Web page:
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Turning ions into quantum cats

A new technique spreads single-ion "cat states" 300 nanometers apart.

An ion (purple) sits in the center of an ion trap. Ultrafast laser pulses create a "cat state" by pushing apart the ion's internal quantum states (red and blue). (Credit: E. Edwards/JQI)

In Schrödinger's famous thought experiment, a cat seems to be both dead and alive—an idea that strains credulity. These days, cats still don't act this way, but physicists now regularly create analogues of Schrödinger's cat in the lab by smearing the microscopic quantum world over longer and longer distances.


Such "cat states" have found many homes, promising more sensitive quantum measurements and acting as the basis for quantum error-correcting codes—a necessary component for future error-prone quantum computers.

With these goals in mind, some researchers are eager to create better cat states with single ions. But, so far, standard techniques have imposed limits on how far their quantum nature could spread.

Recently, researchers at the Joint Quantum Institute developed a new scheme for creating single-ion cat states, detailing the results this week in Nature Communications. Their experiment places a single ytterbium ion into a superposition—a quantum combination—of two different states. Initially, these states move together in their common environment, sharing the same motion. But a series of carefully timed and ultrafast laser pulses apply different forces to the two ion states, pushing them in opposite directions. The original superposition persists, but the states end up oscillating out of phase with each other.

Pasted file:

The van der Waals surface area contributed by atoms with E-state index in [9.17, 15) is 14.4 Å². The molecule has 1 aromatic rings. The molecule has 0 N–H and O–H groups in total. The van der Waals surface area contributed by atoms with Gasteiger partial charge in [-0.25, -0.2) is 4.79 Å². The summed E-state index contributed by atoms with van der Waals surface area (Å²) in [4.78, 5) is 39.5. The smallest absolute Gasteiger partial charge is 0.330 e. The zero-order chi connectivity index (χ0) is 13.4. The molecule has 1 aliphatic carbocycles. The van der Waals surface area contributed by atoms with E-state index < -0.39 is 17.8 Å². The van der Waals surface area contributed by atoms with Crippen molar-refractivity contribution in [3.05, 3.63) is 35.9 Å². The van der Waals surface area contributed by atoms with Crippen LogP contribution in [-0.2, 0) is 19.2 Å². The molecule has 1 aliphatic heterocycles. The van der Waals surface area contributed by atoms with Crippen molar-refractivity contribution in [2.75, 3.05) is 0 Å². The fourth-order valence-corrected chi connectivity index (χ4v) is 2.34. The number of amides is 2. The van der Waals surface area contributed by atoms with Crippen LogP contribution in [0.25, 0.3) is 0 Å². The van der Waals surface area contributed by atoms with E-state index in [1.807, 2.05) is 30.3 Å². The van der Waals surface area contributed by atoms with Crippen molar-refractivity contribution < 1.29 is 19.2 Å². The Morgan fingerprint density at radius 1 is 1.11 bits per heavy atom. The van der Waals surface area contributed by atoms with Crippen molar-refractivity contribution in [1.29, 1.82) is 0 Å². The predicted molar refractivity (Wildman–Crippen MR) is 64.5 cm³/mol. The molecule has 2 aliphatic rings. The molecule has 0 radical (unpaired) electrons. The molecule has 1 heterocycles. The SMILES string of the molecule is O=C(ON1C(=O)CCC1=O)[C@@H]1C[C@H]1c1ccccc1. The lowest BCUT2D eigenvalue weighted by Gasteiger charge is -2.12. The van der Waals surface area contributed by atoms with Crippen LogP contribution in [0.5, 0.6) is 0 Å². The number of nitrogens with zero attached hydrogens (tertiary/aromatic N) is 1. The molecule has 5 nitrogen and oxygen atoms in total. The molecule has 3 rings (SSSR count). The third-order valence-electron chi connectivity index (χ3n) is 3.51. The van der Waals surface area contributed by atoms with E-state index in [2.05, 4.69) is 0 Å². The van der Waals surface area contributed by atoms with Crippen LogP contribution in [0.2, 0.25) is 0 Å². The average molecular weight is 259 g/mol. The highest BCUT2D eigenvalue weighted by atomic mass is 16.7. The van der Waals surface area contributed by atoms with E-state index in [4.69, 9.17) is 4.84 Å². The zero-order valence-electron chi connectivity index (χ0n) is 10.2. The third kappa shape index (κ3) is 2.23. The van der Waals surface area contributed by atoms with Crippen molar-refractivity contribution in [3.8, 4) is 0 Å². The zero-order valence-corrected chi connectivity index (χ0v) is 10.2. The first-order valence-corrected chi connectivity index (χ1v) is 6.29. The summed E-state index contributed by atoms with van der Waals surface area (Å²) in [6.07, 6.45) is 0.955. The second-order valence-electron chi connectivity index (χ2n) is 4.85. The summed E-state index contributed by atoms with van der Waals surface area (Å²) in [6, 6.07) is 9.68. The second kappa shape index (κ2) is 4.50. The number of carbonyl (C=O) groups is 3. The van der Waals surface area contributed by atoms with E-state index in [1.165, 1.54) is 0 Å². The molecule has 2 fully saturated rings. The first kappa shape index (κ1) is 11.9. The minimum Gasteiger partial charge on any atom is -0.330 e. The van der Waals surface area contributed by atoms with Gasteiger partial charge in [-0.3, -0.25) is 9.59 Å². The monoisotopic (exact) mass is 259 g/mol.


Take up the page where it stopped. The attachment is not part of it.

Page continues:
Using this technique, the JQI team managed to separate the states by a distance of almost 300 nanometers, roughly twelve times further than previously possible. There's still just one ion, but its quantum nature now extends over a distance more than a thousand times larger than its original size. Such long-range superpositions are highly sensitive, and could enable precise atom interferometry measurements or robust quantum cryptographic techniques.

Research Contact
Kale Johnson
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